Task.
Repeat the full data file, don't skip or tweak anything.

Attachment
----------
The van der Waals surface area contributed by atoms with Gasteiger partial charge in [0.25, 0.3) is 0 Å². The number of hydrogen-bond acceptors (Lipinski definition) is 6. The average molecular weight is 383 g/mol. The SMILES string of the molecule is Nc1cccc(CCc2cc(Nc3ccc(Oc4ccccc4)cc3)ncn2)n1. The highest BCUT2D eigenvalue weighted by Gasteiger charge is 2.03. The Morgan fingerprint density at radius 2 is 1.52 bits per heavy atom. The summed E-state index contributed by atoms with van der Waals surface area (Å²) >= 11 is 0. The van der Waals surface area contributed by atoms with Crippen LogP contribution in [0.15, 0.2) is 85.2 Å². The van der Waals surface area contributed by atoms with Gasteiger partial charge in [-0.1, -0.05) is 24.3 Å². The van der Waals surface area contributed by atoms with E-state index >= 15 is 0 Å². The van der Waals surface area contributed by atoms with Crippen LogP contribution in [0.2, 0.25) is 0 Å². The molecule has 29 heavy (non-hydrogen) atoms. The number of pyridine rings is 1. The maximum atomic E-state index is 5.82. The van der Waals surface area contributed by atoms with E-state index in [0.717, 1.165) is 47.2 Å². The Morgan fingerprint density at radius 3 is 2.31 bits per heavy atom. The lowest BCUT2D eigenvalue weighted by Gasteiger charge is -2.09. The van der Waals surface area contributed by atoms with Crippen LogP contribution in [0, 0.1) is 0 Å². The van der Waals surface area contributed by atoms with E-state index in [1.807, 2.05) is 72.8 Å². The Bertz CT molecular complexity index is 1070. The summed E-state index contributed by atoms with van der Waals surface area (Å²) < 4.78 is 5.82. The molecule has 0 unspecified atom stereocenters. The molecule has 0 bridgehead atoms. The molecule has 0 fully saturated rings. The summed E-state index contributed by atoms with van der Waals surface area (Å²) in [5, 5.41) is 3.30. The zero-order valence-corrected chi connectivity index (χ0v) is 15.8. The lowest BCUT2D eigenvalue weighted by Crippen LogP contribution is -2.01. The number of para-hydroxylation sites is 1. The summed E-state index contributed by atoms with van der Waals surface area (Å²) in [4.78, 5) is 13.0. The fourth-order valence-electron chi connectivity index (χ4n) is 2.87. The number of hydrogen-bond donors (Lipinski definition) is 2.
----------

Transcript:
The van der Waals surface area contributed by atoms with Gasteiger partial charge in [0.25, 0.3) is 0 Å². The number of hydrogen-bond acceptors (Lipinski definition) is 6. The average molecular weight is 383 g/mol. The SMILES string of the molecule is Nc1cccc(CCc2cc(Nc3ccc(Oc4ccccc4)cc3)ncn2)n1. The highest BCUT2D eigenvalue weighted by Gasteiger charge is 2.03. The Morgan fingerprint density at radius 2 is 1.52 bits per heavy atom. The summed E-state index contributed by atoms with van der Waals surface area (Å²) >= 11 is 0. The van der Waals surface area contributed by atoms with Crippen LogP contribution in [0.15, 0.2) is 85.2 Å². The van der Waals surface area contributed by atoms with Gasteiger partial charge in [-0.1, -0.05) is 24.3 Å². The van der Waals surface area contributed by atoms with E-state index >= 15 is 0 Å². The van der Waals surface area contributed by atoms with Crippen LogP contribution in [0.2, 0.25) is 0 Å². The molecule has 29 heavy (non-hydrogen) atoms. The number of pyridine rings is 1. The maximum atomic E-state index is 5.82. The van der Waals surface area contributed by atoms with E-state index in [0.717, 1.165) is 47.2 Å². The Morgan fingerprint density at radius 3 is 2.31 bits per heavy atom. The lowest BCUT2D eigenvalue weighted by Gasteiger charge is -2.09. The van der Waals surface area contributed by atoms with Crippen LogP contribution in [0, 0.1) is 0 Å². The van der Waals surface area contributed by atoms with E-state index in [1.807, 2.05) is 72.8 Å². The Bertz CT molecular complexity index is 1070. The summed E-state index contributed by atoms with van der Waals surface area (Å²) < 4.78 is 5.82. The molecule has 0 unspecified atom stereocenters. The molecule has 0 bridgehead atoms. The molecule has 0 fully saturated rings. The summed E-state index contributed by atoms with van der Waals surface area (Å²) in [5, 5.41) is 3.30. The zero-order valence-corrected chi connectivity index (χ0v) is 15.8. The lowest BCUT2D eigenvalue weighted by Crippen LogP contribution is -2.01. The number of para-hydroxylation sites is 1. The summed E-state index contributed by atoms with van der Waals surface area (Å²) in [4.78, 5) is 13.0. The fourth-order valence-electron chi connectivity index (χ4n) is 2.87. The number of hydrogen-bond donors (Lipinski definition) is 2.